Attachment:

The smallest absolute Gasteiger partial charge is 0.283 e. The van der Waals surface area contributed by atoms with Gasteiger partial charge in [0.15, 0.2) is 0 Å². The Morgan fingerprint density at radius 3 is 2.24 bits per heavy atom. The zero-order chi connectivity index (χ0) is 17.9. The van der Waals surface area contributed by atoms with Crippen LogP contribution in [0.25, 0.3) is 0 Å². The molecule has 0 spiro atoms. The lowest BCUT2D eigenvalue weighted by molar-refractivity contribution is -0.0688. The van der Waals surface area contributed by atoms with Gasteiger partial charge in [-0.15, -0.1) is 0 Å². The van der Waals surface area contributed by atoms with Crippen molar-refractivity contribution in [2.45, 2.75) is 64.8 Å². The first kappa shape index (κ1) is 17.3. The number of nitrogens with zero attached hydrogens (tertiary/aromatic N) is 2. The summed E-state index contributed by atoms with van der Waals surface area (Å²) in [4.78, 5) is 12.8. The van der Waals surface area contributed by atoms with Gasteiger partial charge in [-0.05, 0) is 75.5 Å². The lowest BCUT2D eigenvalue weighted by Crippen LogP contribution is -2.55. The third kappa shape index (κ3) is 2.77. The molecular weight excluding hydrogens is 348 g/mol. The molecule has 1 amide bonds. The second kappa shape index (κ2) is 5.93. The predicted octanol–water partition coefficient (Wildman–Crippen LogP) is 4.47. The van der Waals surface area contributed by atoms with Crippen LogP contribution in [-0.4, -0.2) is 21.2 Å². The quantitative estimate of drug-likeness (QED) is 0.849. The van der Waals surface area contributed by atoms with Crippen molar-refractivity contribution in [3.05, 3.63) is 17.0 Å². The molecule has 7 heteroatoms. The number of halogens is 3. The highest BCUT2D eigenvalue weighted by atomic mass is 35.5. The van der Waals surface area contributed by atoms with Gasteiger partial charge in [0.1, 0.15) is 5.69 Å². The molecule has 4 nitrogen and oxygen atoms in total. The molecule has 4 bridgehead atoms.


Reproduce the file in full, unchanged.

The smallest absolute Gasteiger partial charge is 0.283 e. The van der Waals surface area contributed by atoms with Gasteiger partial charge in [0.15, 0.2) is 0 Å². The Morgan fingerprint density at radius 3 is 2.24 bits per heavy atom. The zero-order chi connectivity index (χ0) is 17.9. The van der Waals surface area contributed by atoms with Crippen LogP contribution in [0.25, 0.3) is 0 Å². The molecule has 0 spiro atoms. The lowest BCUT2D eigenvalue weighted by molar-refractivity contribution is -0.0688. The van der Waals surface area contributed by atoms with Gasteiger partial charge in [-0.15, -0.1) is 0 Å². The van der Waals surface area contributed by atoms with Crippen molar-refractivity contribution in [2.45, 2.75) is 64.8 Å². The first kappa shape index (κ1) is 17.3. The number of nitrogens with zero attached hydrogens (tertiary/aromatic N) is 2. The summed E-state index contributed by atoms with van der Waals surface area (Å²) in [4.78, 5) is 12.8. The van der Waals surface area contributed by atoms with Gasteiger partial charge in [-0.05, 0) is 75.5 Å². The lowest BCUT2D eigenvalue weighted by Crippen LogP contribution is -2.55. The third kappa shape index (κ3) is 2.77. The molecular weight excluding hydrogens is 348 g/mol. The molecule has 1 amide bonds. The second kappa shape index (κ2) is 5.93. The predicted octanol–water partition coefficient (Wildman–Crippen LogP) is 4.47. The van der Waals surface area contributed by atoms with Crippen LogP contribution in [-0.4, -0.2) is 21.2 Å². The quantitative estimate of drug-likeness (QED) is 0.849. The van der Waals surface area contributed by atoms with Crippen molar-refractivity contribution in [3.05, 3.63) is 17.0 Å². The molecule has 7 heteroatoms. The number of halogens is 3. The highest BCUT2D eigenvalue weighted by atomic mass is 35.5. The van der Waals surface area contributed by atoms with Gasteiger partial charge in [0.1, 0.15) is 5.69 Å². The molecule has 4 nitrogen and oxygen atoms in total. The molecule has 4 bridgehead atoms.